But when it comes to this point

I disagree - overdrafts will be Monzo’s first product & the product that enables them to break even so it’s a pretty big deal for the business & they should develop this product to make it as good as possible.


TL;DR I believe Monzo could do a better job at both assessing creditworthiness & informing users about their score / dealing with issues, than the incumbents.


They’ve already proved that by applying machine learning (& rules) to their fraud prediction model, they can beat the industry average so why shouldn’t they be able to do the same when it comes to assessing creditworthiness? That would enable them to lend to more users & earn more revenue as a result.

Also, we’ve all heard the horror stories about the difficulties users have when trying to get their credit report amended, after taking a hit for something happening that shouldn’t have actually impacted their credit score. I’d argue that Experian & Equifax are essentially a duopoly and don’t care about individual users enough to bother with resolving those sorts of issues.

On top of that, I’m unable to access my credit score through Experian’s site because of their archaic, inflexible verification process and I’m sure I’m not the only one…

Lastly, I could be wrong but I have a feeling that it would be difficult for Monzo to identify exactly what caused the user’s score to be too low, based on Experian’s data. As I don’t think Experian shares the exact formula which determines how scores are calculated. Monzo could be much more transparent (as they are in every other area of their business) & would know exactly what the negative factors were.


#23

same here. They have an error somewhere in my file. When I give correct information it will not verify me so I have to guess what is wrong and give that incorrect information to verify myself :angry:


(benjaminlbowles) #24

A simple our lowest accepted score for this product is near 650, you’re currently ranging between 400-500, here’s a few tips to improve, and here’s our slightly reduced offer of credit - would be a significant improvement over the incumbents right now.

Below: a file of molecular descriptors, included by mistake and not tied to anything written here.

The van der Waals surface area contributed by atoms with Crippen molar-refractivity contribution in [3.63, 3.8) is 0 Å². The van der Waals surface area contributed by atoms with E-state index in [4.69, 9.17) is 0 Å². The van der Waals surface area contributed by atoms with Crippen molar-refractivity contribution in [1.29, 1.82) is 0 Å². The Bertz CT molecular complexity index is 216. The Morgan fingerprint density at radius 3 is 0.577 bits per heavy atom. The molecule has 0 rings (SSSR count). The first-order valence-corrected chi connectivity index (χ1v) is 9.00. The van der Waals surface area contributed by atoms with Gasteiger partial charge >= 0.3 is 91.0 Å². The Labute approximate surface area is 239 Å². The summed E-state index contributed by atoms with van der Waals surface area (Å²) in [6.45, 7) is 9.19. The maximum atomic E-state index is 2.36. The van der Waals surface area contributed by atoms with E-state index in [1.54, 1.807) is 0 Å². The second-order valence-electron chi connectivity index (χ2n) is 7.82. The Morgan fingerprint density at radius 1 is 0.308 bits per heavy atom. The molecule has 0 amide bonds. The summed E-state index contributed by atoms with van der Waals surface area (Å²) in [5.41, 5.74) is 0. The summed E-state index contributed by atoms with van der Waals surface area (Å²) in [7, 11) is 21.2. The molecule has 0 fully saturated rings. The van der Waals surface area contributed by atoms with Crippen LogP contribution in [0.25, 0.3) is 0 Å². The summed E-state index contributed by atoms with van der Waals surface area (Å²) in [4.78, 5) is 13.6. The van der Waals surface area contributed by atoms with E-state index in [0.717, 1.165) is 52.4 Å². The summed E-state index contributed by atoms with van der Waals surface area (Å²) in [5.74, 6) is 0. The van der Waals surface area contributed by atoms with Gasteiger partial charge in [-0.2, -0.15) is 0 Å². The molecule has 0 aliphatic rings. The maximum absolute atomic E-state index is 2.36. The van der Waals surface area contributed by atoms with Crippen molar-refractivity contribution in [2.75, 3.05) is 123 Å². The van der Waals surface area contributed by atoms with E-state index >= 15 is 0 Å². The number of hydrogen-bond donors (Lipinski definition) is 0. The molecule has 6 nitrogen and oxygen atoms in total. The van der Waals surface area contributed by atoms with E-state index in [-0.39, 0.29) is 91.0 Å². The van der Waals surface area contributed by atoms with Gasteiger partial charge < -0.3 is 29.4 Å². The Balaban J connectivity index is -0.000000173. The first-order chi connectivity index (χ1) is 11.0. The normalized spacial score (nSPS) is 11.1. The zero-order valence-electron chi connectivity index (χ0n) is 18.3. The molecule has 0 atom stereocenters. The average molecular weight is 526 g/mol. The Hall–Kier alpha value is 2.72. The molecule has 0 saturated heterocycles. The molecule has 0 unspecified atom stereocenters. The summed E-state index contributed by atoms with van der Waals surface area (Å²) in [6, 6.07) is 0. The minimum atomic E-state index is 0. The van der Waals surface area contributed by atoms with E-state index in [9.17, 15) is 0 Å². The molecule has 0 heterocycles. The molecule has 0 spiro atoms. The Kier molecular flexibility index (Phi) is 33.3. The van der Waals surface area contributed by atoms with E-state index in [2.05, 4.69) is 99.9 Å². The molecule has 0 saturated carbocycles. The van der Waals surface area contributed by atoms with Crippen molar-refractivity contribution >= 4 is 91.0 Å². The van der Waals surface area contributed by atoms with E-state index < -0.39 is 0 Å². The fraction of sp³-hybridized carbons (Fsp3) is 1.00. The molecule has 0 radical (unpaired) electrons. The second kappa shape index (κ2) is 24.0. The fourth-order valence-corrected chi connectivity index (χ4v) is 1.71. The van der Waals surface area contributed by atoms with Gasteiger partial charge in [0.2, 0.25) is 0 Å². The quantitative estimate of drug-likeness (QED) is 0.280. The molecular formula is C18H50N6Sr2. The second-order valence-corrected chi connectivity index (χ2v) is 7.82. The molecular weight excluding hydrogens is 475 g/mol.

#25

One of the main confusions that Paul Rippon tried to clarify above is the different meanings of ‘credit score’. The credit score you can buy from a credit reference agency(CRA) is just a general credit diagnostic score to give you an idea of your credit health and nothing like what the lenders use to decide whether to lend to you. You could have a perfect experian score and be rejected for every credit card and loan and mortgage.

When the lender interacts with the CRA- instead of asking them what your score is and offering you credit if it’s over a certain number, they instead grab all the information from the report and run it against their own bespoke criteria which will be very different from what experian used to generate credit scores for their customers.

An example of how CRA score have little to do with getting credit… you may have low borrowing to available credit, never made a late payment, lived at the same address since you were born - which would all give you a very high experian rating, but when the lender runs the information against their criteria they may find your income (which experian has no idea of) is not high enough to borrow that much, or they may have it set up to reject anyone who pays their cards off every month so theyre not going to get any interest. It may even be a case that you’re a good credit profile for them but their lending budget has already been reached for the period so they can’t afford to lend to you at this time (e.g. during credit crunch).

Come to think of it there are a whole bunch of reasons why lenders wouldn’t want you to know why you’re rejected :scream:


(Tommy Long) #26

I know this is exactly what you’ve just said above but I think it’s a very important point so I’m going to repeat it: